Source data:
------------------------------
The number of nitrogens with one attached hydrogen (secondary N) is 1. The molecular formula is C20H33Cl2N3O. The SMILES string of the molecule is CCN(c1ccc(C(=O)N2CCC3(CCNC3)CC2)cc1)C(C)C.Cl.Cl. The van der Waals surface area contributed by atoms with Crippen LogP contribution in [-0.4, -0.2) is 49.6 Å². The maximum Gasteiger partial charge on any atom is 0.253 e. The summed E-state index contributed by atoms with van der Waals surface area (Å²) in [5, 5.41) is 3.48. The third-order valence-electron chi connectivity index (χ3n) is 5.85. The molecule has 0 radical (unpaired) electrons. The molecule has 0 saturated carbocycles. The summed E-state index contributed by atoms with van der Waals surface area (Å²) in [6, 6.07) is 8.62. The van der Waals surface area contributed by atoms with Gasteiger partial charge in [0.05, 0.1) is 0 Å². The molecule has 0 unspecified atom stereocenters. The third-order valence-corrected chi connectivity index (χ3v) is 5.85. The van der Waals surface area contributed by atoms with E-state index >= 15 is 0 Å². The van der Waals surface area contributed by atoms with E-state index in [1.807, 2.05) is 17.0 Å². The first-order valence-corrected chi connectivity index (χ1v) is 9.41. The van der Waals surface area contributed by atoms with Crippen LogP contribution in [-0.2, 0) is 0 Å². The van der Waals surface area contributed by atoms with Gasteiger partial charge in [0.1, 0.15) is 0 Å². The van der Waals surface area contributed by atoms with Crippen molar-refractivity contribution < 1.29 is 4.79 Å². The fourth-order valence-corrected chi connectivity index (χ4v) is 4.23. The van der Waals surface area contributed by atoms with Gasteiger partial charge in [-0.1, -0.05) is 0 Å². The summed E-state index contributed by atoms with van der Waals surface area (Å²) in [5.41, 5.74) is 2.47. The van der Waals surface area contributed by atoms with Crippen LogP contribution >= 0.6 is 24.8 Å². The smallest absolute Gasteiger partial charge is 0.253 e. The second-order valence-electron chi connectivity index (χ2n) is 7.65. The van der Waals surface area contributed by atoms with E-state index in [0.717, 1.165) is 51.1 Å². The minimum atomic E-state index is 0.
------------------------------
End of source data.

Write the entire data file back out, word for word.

The number of nitrogens with one attached hydrogen (secondary N) is 1. The molecular formula is C20H33Cl2N3O. The SMILES string of the molecule is CCN(c1ccc(C(=O)N2CCC3(CCNC3)CC2)cc1)C(C)C.Cl.Cl. The van der Waals surface area contributed by atoms with Crippen LogP contribution in [-0.4, -0.2) is 49.6 Å². The maximum Gasteiger partial charge on any atom is 0.253 e. The summed E-state index contributed by atoms with van der Waals surface area (Å²) in [5, 5.41) is 3.48. The third-order valence-electron chi connectivity index (χ3n) is 5.85. The molecule has 0 radical (unpaired) electrons. The molecule has 0 saturated carbocycles. The summed E-state index contributed by atoms with van der Waals surface area (Å²) in [6, 6.07) is 8.62. The van der Waals surface area contributed by atoms with Gasteiger partial charge in [0.05, 0.1) is 0 Å². The molecule has 0 unspecified atom stereocenters. The third-order valence-corrected chi connectivity index (χ3v) is 5.85. The van der Waals surface area contributed by atoms with E-state index >= 15 is 0 Å². The van der Waals surface area contributed by atoms with E-state index in [1.807, 2.05) is 17.0 Å². The first-order valence-corrected chi connectivity index (χ1v) is 9.41. The van der Waals surface area contributed by atoms with Crippen LogP contribution in [-0.2, 0) is 0 Å². The van der Waals surface area contributed by atoms with Gasteiger partial charge in [0.1, 0.15) is 0 Å². The van der Waals surface area contributed by atoms with Crippen molar-refractivity contribution < 1.29 is 4.79 Å². The fourth-order valence-corrected chi connectivity index (χ4v) is 4.23. The van der Waals surface area contributed by atoms with Gasteiger partial charge in [-0.1, -0.05) is 0 Å². The summed E-state index contributed by atoms with van der Waals surface area (Å²) in [5.41, 5.74) is 2.47. The van der Waals surface area contributed by atoms with Crippen LogP contribution >= 0.6 is 24.8 Å². The smallest absolute Gasteiger partial charge is 0.253 e. The second-order valence-electron chi connectivity index (χ2n) is 7.65. The van der Waals surface area contributed by atoms with E-state index in [0.717, 1.165) is 51.1 Å². The minimum atomic E-state index is 0.